She's coming back from the movies or something one night and trips over a dead body. A couple of months later, the body's parents come to her to se
#1 in the Faye Quick series.

Faye Quick, secretary to PI Woody Mason, takes over his Greenwich Village based detective agency when he is drafted in 1943. She literally stumbles over the body of a young woman during a snowstorm and then is hired to find the murderer when the cops have made no progress after 3 months. Good period atmosphere but rather obvious solution.
Scoppettone is one of my favorite authors! Step back in time to New York City in 1943. Meet reluctant detective Faye Quick. Compare Dorothy Gilman’s Mrs. Pollifax with a similar conversational style and a discovery of latent talent for detection.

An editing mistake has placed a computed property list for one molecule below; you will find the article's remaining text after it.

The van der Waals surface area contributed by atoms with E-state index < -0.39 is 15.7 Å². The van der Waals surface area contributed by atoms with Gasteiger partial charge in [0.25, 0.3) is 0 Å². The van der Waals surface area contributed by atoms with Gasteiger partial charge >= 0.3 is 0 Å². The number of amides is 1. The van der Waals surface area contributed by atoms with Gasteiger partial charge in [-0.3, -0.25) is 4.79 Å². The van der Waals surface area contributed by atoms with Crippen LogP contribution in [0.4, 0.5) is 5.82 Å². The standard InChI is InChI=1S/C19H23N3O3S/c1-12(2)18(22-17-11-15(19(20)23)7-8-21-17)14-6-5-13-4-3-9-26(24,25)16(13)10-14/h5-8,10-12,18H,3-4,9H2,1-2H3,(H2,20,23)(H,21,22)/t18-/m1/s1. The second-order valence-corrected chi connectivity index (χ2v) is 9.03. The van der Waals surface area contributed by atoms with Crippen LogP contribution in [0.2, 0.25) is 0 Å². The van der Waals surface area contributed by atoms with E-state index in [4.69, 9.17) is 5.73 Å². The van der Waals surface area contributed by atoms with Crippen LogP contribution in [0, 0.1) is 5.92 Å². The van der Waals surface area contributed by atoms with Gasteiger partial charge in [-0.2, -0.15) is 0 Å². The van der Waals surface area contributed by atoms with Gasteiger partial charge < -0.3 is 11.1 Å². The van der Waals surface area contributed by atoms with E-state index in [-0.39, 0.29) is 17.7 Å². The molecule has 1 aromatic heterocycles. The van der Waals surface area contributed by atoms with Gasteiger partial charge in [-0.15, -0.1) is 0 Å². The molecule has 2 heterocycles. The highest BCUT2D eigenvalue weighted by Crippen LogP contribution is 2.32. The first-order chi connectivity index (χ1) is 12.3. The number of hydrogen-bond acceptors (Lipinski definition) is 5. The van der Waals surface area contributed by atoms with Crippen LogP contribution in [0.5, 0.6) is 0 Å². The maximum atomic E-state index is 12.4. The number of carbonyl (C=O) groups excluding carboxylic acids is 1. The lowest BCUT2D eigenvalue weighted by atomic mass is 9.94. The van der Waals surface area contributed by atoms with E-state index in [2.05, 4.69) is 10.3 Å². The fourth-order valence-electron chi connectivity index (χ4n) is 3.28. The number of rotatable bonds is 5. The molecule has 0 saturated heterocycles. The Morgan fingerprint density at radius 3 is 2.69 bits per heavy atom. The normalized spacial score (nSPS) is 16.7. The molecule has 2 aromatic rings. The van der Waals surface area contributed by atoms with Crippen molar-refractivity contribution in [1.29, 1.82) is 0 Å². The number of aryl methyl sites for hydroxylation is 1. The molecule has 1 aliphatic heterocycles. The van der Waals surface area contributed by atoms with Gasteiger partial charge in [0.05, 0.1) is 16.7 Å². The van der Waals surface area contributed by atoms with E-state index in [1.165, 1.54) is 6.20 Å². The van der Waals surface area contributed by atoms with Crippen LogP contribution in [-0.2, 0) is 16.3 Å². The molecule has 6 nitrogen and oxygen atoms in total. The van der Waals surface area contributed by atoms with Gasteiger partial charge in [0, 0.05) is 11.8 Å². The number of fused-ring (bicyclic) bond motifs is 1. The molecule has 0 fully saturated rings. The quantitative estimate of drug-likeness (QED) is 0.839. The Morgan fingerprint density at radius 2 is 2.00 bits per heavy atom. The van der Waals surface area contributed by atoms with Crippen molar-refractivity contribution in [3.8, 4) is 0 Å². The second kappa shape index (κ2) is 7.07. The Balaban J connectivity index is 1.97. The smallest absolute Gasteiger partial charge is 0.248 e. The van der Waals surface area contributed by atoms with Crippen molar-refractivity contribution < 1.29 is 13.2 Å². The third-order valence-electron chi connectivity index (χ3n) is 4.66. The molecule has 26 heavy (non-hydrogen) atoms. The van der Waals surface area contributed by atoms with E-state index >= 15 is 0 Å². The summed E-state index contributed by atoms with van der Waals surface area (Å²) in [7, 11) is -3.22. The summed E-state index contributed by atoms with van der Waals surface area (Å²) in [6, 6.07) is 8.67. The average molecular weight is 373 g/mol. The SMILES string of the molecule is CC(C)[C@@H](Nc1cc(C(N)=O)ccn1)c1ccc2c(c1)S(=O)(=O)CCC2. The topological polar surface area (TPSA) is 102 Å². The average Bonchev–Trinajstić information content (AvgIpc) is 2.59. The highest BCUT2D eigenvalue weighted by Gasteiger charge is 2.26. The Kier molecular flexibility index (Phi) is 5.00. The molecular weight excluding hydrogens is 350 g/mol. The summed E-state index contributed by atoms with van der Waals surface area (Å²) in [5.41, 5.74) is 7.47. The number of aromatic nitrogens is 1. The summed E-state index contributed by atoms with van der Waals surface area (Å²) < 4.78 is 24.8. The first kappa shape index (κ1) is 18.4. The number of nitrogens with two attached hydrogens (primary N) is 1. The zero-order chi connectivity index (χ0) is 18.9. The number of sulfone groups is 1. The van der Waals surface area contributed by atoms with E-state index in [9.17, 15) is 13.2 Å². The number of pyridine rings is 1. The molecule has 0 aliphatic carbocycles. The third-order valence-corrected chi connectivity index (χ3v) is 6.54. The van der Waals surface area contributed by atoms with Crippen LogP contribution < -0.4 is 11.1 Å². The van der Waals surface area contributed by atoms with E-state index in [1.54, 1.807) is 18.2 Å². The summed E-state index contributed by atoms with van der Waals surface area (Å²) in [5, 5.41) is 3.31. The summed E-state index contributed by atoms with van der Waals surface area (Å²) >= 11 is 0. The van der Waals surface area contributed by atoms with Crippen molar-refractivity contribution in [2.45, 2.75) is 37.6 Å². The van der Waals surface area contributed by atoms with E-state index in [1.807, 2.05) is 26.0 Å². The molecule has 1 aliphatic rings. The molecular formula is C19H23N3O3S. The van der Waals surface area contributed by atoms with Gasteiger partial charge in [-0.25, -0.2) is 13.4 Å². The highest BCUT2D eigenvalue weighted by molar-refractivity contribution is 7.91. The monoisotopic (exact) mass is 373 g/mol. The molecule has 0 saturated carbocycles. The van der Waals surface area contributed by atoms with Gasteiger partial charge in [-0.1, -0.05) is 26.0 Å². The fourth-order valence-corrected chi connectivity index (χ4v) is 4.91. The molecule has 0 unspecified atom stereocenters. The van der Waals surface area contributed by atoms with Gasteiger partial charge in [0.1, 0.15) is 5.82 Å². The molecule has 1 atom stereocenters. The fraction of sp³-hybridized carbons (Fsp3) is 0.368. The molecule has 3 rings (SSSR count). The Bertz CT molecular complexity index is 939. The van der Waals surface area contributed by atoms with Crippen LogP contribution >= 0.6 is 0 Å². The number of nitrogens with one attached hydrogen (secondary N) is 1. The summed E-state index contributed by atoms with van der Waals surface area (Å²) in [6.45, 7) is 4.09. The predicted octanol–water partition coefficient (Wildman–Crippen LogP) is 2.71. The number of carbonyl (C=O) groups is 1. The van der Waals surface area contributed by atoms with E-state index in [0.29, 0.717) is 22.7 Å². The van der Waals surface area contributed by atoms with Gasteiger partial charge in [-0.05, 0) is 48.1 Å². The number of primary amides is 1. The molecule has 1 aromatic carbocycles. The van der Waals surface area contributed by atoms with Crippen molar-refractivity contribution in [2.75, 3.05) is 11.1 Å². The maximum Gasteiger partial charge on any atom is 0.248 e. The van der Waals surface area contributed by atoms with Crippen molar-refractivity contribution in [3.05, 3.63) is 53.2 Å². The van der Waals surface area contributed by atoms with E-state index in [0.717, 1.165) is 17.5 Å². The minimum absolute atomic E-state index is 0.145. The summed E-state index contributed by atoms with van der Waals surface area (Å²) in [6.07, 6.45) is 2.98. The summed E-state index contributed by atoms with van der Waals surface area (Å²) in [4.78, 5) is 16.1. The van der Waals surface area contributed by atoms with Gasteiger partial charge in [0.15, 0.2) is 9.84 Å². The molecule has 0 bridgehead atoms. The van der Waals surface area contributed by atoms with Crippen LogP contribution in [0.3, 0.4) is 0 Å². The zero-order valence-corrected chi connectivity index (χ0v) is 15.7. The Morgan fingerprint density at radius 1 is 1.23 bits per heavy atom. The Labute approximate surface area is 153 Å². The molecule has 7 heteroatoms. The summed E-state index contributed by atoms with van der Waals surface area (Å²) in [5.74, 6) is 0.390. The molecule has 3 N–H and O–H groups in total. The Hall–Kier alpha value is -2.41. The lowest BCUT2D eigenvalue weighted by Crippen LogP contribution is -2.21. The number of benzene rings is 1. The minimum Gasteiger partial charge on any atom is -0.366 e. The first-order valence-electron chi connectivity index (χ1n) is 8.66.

2.5...maybe a 3.
I just couldn't get passed all of the 'lingo' used. It seemed like every single sentence was dripping with slang. I was unable to finish since I just could not get passed that.
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I liked the sense of time and place created in both this book and in the second of the series "Too Darn Hot." I also like the protagonist, Faye Quick, a female PI working on her own in the 1940s. In this book, I didn't find the killer's identity entirely surprising, but the motive and the discussion of some issues that I would have assumed were not talked about in the 1940s in the US added some spice.
Katina French
Enjoyable hard-boiled 40s detective noir story, with a twist. Faye Quick runs Manhattan's "A Detective Agency" in her boss Woody's absence, while he's away fighting in WWII (as most able-bodied men are at the time). Fun period piece with a likable lead. I figured out who the killer was pretty early, but still enjoyed the writing enough to stick with the book till the end.
Dennis Fischman